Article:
Hearts Fall To Sable de Batie
Poor defending and general lack of attacking potency weighed heavily against Accra Hearts of Oak yesterday as they lost 0-2 to Sable de Batie in their Confederation Cup group game in Douala.
Two quick first half goals by the Cameroun side condemned Hearts to their first defeat in the goup stage and also pushed them down to the third position behind Camerounian sides, Cotonsport Garoua and Sable. Buoyed by a scoreless drawn game with Cotonsport two weeks ago, Hearts were hopeful of another good result away. And the conditions were just right for them — good weather, commendable officiating by Togolese referee Djaoipe Kokou and his assistants.
However, when it mattered most the Phobian lost the plot as their opponents looked hungrier for a win, a quest aided by a well-executed strategy before a sparse crowd at the Reunification Stadium in Cameroun's economic capital, Douala. On a day that Hearts' defence fizzled out under fast breaks, the Emmanuel Osei Kuffour-led attack also lacked potency to rescue the team.In fact, Kuffour's famed terror was non-existent and his striking partner, Prince Tagoe, was virtually eclipsed by his stronger markers for a greater part of the game.
Eventually, when Coach Jones Attuquqyefio decided to schuffle his cards and bring on his substitutes to provide fresh attacking options, it came too late in the game to rescue the Phobians from defeat. Sable's intentions to win became evident as early as the eighth minute when striker Keumajou tested goalkeeper Eben Dida with a weak ground shot.
Hearts proved equal to the task and offered an equally strong response with unrelenting attack in the first 20 minutes, with improving Bernard Don-Bortey, who gave his markers a tough time, leading the attack. Each time Sable weathered the storm they gave Heart a headache through their swift counter-attacks that really exposed Hearts' defence.
A similar fast break in the 27th minute gave Sable with a corner kick from which Serge Emaleu ghosted past Kwabena Boafo to head the ball past outstretched Dida, for the opening goal. Hearts hardly recoverd from the goal when Sable consolidated their lead with the second goal five minutes later through Keumajou, who punished the Phobian defenders, by outrunning Dan Oppong and Dan Coleman before firing past Dida, who reacted late.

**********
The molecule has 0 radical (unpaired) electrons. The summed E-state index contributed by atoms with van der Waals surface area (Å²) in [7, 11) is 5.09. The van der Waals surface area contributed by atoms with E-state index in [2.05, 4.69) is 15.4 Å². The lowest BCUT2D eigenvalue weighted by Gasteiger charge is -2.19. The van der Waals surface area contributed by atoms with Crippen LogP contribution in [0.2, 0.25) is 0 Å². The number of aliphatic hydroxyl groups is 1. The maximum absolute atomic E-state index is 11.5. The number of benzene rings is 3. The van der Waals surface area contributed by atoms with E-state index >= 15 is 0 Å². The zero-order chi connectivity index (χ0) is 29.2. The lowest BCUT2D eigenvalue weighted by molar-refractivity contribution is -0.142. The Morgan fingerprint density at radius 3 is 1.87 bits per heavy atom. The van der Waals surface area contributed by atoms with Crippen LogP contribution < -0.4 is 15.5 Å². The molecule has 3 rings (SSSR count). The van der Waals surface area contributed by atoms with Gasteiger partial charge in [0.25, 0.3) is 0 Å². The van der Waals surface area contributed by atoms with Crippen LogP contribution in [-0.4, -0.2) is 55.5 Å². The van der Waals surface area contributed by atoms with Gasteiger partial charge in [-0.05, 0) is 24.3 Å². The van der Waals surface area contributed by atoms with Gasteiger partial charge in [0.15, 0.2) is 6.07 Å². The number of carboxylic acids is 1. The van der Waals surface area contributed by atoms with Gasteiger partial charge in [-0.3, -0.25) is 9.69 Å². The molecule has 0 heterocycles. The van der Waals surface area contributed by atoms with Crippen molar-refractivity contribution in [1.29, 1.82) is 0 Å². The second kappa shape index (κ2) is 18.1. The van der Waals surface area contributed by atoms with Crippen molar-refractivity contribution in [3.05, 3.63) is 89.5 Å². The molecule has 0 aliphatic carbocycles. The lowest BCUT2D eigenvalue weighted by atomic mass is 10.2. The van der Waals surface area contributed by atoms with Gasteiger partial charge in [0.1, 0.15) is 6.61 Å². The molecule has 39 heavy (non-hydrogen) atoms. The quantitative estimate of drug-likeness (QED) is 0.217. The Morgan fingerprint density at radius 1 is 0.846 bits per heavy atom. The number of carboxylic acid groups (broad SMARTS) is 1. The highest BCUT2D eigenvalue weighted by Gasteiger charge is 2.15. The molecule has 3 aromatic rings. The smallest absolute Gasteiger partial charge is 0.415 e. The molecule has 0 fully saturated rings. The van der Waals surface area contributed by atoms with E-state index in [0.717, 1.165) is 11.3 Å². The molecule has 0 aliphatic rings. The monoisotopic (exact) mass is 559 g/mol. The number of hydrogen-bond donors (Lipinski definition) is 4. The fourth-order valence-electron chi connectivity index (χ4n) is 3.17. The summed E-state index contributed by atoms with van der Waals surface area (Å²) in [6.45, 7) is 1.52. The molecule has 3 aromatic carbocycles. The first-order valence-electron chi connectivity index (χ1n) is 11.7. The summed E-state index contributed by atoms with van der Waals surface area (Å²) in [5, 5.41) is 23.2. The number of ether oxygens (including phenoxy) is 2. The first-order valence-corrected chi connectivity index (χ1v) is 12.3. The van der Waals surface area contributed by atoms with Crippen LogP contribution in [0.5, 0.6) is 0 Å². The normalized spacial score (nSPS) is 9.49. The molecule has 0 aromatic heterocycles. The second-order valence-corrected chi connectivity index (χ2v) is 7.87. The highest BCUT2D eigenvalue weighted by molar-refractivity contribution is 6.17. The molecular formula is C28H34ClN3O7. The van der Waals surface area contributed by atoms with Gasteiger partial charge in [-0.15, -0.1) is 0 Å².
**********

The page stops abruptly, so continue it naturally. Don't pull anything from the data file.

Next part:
Sable's stoic defending denied Hearts any chance of recovery, as their goalie Martin Ashu pulled off some heroic saves. On many occasions Ashu stood between Hearts and a goal, twice denying Tagoe (34th and 45th minutes) and Don-Bortey in the 38th minute plucking his 25-metre Beckham-like freekick.
Sable perhaps confounded Hearts the more after recess. They did not resort to defensive play but rather maintained the presure on Hearts with their dangerous fast-breaks which gave Attuquayefio's side many anxious moments. Playing three striker in a 4-3-3 formation (same as Hearts later in the game), the home side found an inspirer in striker Mathias Nlend who run the show, leading the three-man attack to torment the Hearts defence.
In fact, the homesters became even sharper as the Hearts strikers began to lack ideas upfront. Nlend nearly scored another goal for Sable barely two minutes into the second half but Dida rose to the occasion with a timely save.Hearts' inability to redeem a goal early in the second half thus allowed Sable to grow stronger in confidence to the extent that they engaged the Phobians in a boxing-style pound-for-pound, with Nlend having a field day.
Hearts needed an inspirer who could think on his feet; Kuffour posessed that quality but the veteran striker's speed and strength had deserted him and could not really threaten the home side. With Tagoe also eclipsed, Attuquayefio introduced young striker Louis Agyemang and later Lawrence Adjei to provide fresh energy and ideas into the attack.
Agyemang brought some urgency into the game but it was too late to cause much damage as Sable had taken a firm grip on the game and were unwilling to allow Hearts any room to redemption, holding on to their two-goal lead for a well-deserved victory.